In his state of the nation address on Wednesday, Russian President Vladimir Putin proposed a sweeping constitutional reform that would give him several options to retain power after 2024, when his term ends. The announcement led to the resignation of Prime Minister Dmitry Medvedev’s government, showing that a full reset of Russia’s governance system is underway — and that Medvedev won’t succeed Putin as president, as he did for one term in 2008.
Having spent the first hour of the 80-minute speech on demographics and the economy, Putin suddenly turned to the constitution. Most of his proposals would leave Russia, whose current constitution now enshrines near-dictatorial presidential powers, with a less powerful presidency — and a more limited choice of potential presidents.
First, Putin suggested that only people who have resided in Russia continuously for more than 25 years and who have never possessed a foreign passport or permanent residence permit should be allowed to run for president. The current version of the constitution says a second citizenship in no way limits a Russian’s rights.
Putin’s proposals would rule out a large number of wealthy and educated Russians. According to flawed official statistics, 543,000 Russians hold a second citizenship or a foreign residence permit. The reforms would also cut off the country’s huge emigre community, which the United Nations Population Division estimates at 10.5 million, the equivalent of some 7% of Russia’s population.
This is part of what Putin sees as a sovereignty-enhancing package: According to the Russian leader, lower-ranking public servants, such as the prime minister, ministry heads, governors and judges should be banned from holding dual citizenship and foreign residence permits. He also wants Russian laws to take priority over international conventions, treaties and court rulings. Today, the constitution proclaims the priority of international obligations, which results in a steady stream of adverse rulings from the European Court of Human Rights (last year’s decisions have cost Russia about $11.4 million in damages, but behind that relatively small amount is a string of political embarrassments) and some costly debacles in various economic tribunals, such as state-owned natural gas company Gazprom’s loss of $2.6 billion to Naftogaz, the owner of the Ukrainian gas transportation system. Putin wants to make it impossible for any outside actors — international courts, Russian emigres, foreign governments, Western educational institutions — to have any effect on Russia’s inner workings.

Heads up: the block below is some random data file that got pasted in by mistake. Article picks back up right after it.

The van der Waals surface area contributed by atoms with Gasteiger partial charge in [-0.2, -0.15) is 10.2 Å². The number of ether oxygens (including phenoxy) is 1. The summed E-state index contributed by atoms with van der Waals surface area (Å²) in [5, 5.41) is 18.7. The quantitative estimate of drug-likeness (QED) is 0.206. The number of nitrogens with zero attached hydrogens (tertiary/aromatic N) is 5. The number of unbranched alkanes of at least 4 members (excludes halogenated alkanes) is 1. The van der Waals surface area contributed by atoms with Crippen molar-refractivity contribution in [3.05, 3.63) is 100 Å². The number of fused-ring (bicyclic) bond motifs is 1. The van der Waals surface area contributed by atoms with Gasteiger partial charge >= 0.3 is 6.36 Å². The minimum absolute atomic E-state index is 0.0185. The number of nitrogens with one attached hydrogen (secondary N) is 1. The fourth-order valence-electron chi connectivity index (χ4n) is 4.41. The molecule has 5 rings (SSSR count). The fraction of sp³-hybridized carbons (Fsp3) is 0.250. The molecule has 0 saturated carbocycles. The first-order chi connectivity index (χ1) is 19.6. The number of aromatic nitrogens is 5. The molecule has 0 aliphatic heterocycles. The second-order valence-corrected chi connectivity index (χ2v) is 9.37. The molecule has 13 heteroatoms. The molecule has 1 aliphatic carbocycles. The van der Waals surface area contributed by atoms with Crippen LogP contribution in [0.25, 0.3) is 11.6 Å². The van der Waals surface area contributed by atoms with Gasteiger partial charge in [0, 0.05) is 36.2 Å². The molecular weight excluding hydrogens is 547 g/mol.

Russian President Vladimir Putin on Tuesday opened the door to constitutional changes that would allow him to remain in power until 2036 if he chose to do so, despite saying he had misgivings about the legal amendments.
Putin, who in January unveiled a major shake-up of Russian politics and a constitutional overhaul, is required by the constitution to step down in 2024 when his second sequential and fourth presidential term ends.
But addressing the State Duma, the lower house of parliament, Putin on Tuesday gave what he suggested was his reluctant blessing to a proposed change to the constitution that would formally reset his presidential term tally to zero.
“The proposal to remove restrictions for any person, including the incumbent president ... In principle, this option would be possible, but on one condition - if the constitutional court gives an official ruling that such an amendment would not contradict the principles and main provisions of the constitution,” Putin said.
The move, if adopted and backed in a nationwide vote on April, would allow him to serve another two back-to-back six year terms. If he chose to do that, and his health and electoral fortunes allowed, he could stay in office until 2036 at which point he would be 83.